Today's guest post comes from my close friend Brad Hussey. Brad works in health care and research communications and is the Communications Director of the Canadian Obesity Network and Reality Coalition Canada, but today he's writing as a proud dad of two precocious young lads. He wrote to me to tell me about his experiences at a local agricultural fair and I asked him if it'd be alright to use as a guest post. He kindly obliged:
Shouldn't agricultural fairs include agriculture?
Autumn is in the air, and while my family is always sad to see the summer go we always look forward to fall fair season in southern Ontario. The greenbelt that stretches from the Golden Horseshoe to the Bruce Peninsula is billed as the world’s largest, at 1.8 million working acres. Many of the farming communities here have been at it for well over a century, and each year local agricultural societies put on more than 200 exhibitions across the province, most in the form of fall fairs.
With the concept of eating whole foods and living ‘from farm to fork’ gaining more traction, my wife (a registered dietitian) and I try to engage our kids (ages 7 and 3) as much as possible about healthy eating. We also think it’s important that they understand where real food comes from.
This past weekend we went to one of southern Ontario's smaller venues -- the 157th Binbrook Fair, hosted by the Binbrook Agricultural Society. (Binbrook is a small community that is now a part of the city of Hamilton). It featured the typical offering of a fall fair -- farm animals, carnival rides, and a large crowd of families having fun. Farmers (especially younger ones) showed off their livestock in competition, and seemed genuinely (and rightly) proud of their skills. At some point, according to the even’s website, there was also an "Agricultural Education Day Program" for kids in grades 2-3, which the Society apparently offers throughout the year, both onsite and in classrooms. Great idea!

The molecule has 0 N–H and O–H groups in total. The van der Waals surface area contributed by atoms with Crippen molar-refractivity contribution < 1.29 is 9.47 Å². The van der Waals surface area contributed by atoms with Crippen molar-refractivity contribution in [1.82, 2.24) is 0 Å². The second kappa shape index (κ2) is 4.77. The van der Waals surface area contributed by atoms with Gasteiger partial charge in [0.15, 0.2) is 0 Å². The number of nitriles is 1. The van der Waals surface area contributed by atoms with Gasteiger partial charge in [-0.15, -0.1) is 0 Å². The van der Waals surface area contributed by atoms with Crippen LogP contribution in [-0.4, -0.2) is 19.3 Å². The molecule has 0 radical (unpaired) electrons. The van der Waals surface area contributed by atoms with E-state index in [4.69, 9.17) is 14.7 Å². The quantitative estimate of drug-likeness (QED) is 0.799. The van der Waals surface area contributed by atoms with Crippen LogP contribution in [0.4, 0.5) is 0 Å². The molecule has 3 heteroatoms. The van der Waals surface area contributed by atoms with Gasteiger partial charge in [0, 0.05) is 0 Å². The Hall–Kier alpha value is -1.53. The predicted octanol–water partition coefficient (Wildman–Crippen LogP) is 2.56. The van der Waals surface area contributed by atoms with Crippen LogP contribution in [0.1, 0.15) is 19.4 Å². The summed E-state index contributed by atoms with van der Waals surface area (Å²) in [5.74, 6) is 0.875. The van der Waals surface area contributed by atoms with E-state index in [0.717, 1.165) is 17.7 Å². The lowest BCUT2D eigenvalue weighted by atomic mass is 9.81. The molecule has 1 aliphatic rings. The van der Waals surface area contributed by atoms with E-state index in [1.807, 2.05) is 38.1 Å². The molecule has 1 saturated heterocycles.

Of course, we go to these things with eyes wide open, knowing full well what to expect in terms of the food to be found at a midway. And we think that junk food is fun once in a while – and what better place to indulge than one where you will also be spun around and turned upside down on rides? Yet, we still hoped (since summer is barely over) for some farm-fresh veg to take home -- or maybe even some beef (we indulge). Oh, and locally grown corn – we can’t get enough. So, despite this being the first vista we encountered from the parking lot, we still planned to search out something worth bringing home.
OK, so the traveling carnival often brings the food along -- and what the hell, no one has fond memories of chomping on raw broccoli in line for the Tilt-a-Whirl. So, let's look around the corner.
OK, not so much (to be fair, our older son did point out that lemons are a fruit). But look, there's a sign! It's the Agricultural Society's food booth!
Wonder if those are organic fudgesicles? Then, rounding the corner past the lemonade stand and the greasemobile, we see this:
Looks like PacMan has turned his back on fresh food and is setting his sights on the burger truck?
But wait, we did finally did find beautiful, farm-fresh veg -- on display as part of a competition:
3-year old [reaching past barricade to grab some tomatoes, his favourite]: "Daddy, I can have some?"
Me: "No, sorry, you can't touch these.”
3-year-old [still reaching out]: "How come?"
Me: "Um… just be quiet and eat your hot dog."
And so here was our lunch. To be fair, it had vegetables on it. And to be honest, it was delicious.
Now, I’m not disparaging the Binbrook Fair or the fine people who put it on – it was a fun event, with a good crowd and plenty to do for a few hours. And certainly the abundance of junk food and the paucity of healthy food is an aspect of every fair we have been to.
But here’s the thing. If you really want to build awareness and enthusiasm for healthy eating and a healthy respect for what it takes to feed the population, the local agricultural fair is certainly the place to do it. Some of these events attract thousands of people each year. But even if the junk food is part of the fun, why not also give them a taste of what they are missing, instead of just telling them about it?
More disclosure – I probably would have had that sausage dog anyway. And the kids were allowed to have what they wanted, within reason. But at the end of the day, we drove home from the land of bountiful harvest wondering what to make for dinner.